“I’ve been unable to find any information regarding why the mische technique only would work with tempera.”

The basic idea of applying many distinct paint layers, including occasional scumbles (as a base for glazes, i.e. transparent color, to sit on) is not new or unique to Mische or egg tempera. Other mediums do this as well; however since Mische involves so many layers, a medium that dries quickly (like tempera) makes the process go faster. I expect acrylic could achieve similar effects and also dries quickly; pure oil can also be layered, but it’s a slow process since oil is a slow drying paint.

“So once the tempera has polymerized, if you were to do a glaze in mostly turpentine to keep that layer lean as possible, would it dissolve the tempera layer?”

Turpentine is not a solvent for egg tempera – water is. So turps would not dissolve the tempera. However strong solvents can swell and weaken tempera paint films, and potentially draw out plasticizing components that may lead to embrittlement – so too much solvent over egg tempera is ultimately detrimental to the painting.

If you are using an egg/oil emulsion (more egg than oil in the mix) it is water soluble, not turp soluble. If you are using an oil/egg emulsion (more oil than egg) it’s solvent soluble, but then not suitable as a base for an egg tempera glaze (since it’s primarily oil based and would repel a water-based paint like tempera). At any point you can transition to an oil/egg emulsion or pure oil over egg tempera - but then can't go back to egg tempera. In other words, oil-based paints go fine over water-based paints, but it doesn’t work well the other way around.

In short, thin the paint with water, not turps - as long as you are using a water based emulsion, which I recommend.

“Thin” and “lean” should not be conflated. A thin paint layer – i.e. one that is semi-transparent or fully transparent – isn’t necessarily the same as “lean” (i.e. contain minimal binder). Ideally in tempera you want all the layers properly tempered, with correct ratio of binder (yolk) to pigment (about equal parts each) in each layer. In this already long post I don’t want to go too far into the “fat over lean” principle; suffice to say that egg tempera paint layers are all so thin that “fat over lean” is not as great a concern as it is in oil (in which the thinness or thickness of paint layers can vary dramatically, and thus “fat over lean” is a critical consideration).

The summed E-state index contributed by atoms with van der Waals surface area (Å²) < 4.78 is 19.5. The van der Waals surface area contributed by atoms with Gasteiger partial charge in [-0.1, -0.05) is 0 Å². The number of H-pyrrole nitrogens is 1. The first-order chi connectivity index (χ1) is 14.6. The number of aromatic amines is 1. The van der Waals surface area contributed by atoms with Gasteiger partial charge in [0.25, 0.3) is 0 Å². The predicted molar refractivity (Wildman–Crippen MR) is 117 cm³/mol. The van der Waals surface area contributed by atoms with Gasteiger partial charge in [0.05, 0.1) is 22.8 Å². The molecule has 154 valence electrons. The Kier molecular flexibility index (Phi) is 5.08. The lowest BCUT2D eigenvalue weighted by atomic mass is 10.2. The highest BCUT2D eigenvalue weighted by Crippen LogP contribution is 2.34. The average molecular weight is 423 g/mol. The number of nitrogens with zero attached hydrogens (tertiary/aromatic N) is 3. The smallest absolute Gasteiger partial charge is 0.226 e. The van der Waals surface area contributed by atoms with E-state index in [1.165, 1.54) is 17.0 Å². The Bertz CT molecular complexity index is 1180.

“How long would you wait before glazing? I realize it's not exact and depends on many factors, but let's say it's cold and the sun is scant and maybe there's a space heater nearby... days? Weeks?”

When working in either pure egg tempera or a water-based, egg oil emulsion I layer as soon as the previous layer is dry to the touch, which is generally within 5 to 10 seconds (depending on how watery the layer is). A hairdryer can be used to speed up drying time, but do NOT let your surface get hot (it can crack the gesso). A space heater can be used to warm up the room, but don’t put your painting too near one. As mentioned in a previous post, the longer you wait, the further along in the polymerization process the paint is, the less likely underlying layers will be disturbed by new applications of paint. So it depends how long you are willing to wait between layers. Myself, I prefer about 5 seconds between layers :-) - but, as also mentioned, this is applicable only to water-based egg tempera or egg oil emulsions, and takes practice and a deft touch to get away with.

If you are using a solvent-based, oil/egg emulsion or pure oil paint, before adding more layers you ideally should wait at least until the surface is “touch dry” – i.e. you gently press your finger to the surface and it doesn't leave a mark (or, even better, wait until the surface is “hard dry” - you press a fingernail tip to the surface and it doesn't leave a mark). But if you are using either a solvent-based oil egg emulsion or pure oil, I don’t think you should be layering egg tempera on top of these paints – they are too incompatible. Adhesion may occur in the short term but, in the long term, can lead to delamination, and the different polymerization times and varying flexibility in the paint layers may lead to cracking. These things can take decades to occur but are more apt, maybe even inevitable, in such a complicated, layered paint system.